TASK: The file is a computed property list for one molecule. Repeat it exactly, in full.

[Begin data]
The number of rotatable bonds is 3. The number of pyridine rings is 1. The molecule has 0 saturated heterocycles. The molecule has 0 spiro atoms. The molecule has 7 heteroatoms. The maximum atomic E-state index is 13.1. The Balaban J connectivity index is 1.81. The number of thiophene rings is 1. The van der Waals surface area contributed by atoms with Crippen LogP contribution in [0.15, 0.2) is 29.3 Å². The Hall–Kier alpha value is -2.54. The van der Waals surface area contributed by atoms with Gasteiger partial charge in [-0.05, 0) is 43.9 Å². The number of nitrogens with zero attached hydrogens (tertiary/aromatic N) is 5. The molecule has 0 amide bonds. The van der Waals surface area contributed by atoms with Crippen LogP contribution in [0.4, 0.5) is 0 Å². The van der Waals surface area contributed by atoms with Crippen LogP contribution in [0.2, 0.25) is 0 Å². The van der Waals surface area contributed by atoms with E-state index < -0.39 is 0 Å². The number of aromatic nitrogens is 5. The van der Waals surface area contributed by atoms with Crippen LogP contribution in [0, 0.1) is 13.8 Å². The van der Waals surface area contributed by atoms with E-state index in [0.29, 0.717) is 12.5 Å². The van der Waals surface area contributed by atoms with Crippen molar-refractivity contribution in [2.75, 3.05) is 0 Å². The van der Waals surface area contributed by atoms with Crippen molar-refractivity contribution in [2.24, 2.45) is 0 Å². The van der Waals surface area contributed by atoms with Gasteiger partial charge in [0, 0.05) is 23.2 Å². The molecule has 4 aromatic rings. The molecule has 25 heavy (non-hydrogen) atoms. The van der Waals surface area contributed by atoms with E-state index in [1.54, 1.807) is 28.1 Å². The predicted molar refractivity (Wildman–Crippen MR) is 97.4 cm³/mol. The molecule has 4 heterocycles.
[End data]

The number of rotatable bonds is 3. The number of pyridine rings is 1. The molecule has 0 saturated heterocycles. The molecule has 0 spiro atoms. The molecule has 7 heteroatoms. The maximum atomic E-state index is 13.1. The Balaban J connectivity index is 1.81. The number of thiophene rings is 1. The van der Waals surface area contributed by atoms with Crippen LogP contribution in [0.15, 0.2) is 29.3 Å². The Hall–Kier alpha value is -2.54. The van der Waals surface area contributed by atoms with Gasteiger partial charge in [-0.05, 0) is 43.9 Å². The number of nitrogens with zero attached hydrogens (tertiary/aromatic N) is 5. The molecule has 0 amide bonds. The van der Waals surface area contributed by atoms with Crippen LogP contribution in [0.4, 0.5) is 0 Å². The van der Waals surface area contributed by atoms with Crippen LogP contribution in [0.2, 0.25) is 0 Å². The van der Waals surface area contributed by atoms with E-state index < -0.39 is 0 Å². The number of aromatic nitrogens is 5. The van der Waals surface area contributed by atoms with Crippen LogP contribution in [0, 0.1) is 13.8 Å². The van der Waals surface area contributed by atoms with E-state index in [0.29, 0.717) is 12.5 Å². The van der Waals surface area contributed by atoms with Crippen molar-refractivity contribution in [2.75, 3.05) is 0 Å². The van der Waals surface area contributed by atoms with Crippen molar-refractivity contribution in [2.24, 2.45) is 0 Å². The van der Waals surface area contributed by atoms with Gasteiger partial charge in [0, 0.05) is 23.2 Å². The molecule has 4 aromatic rings. The molecule has 25 heavy (non-hydrogen) atoms. The van der Waals surface area contributed by atoms with E-state index in [1.54, 1.807) is 28.1 Å². The predicted molar refractivity (Wildman–Crippen MR) is 97.4 cm³/mol. The molecule has 4 heterocycles.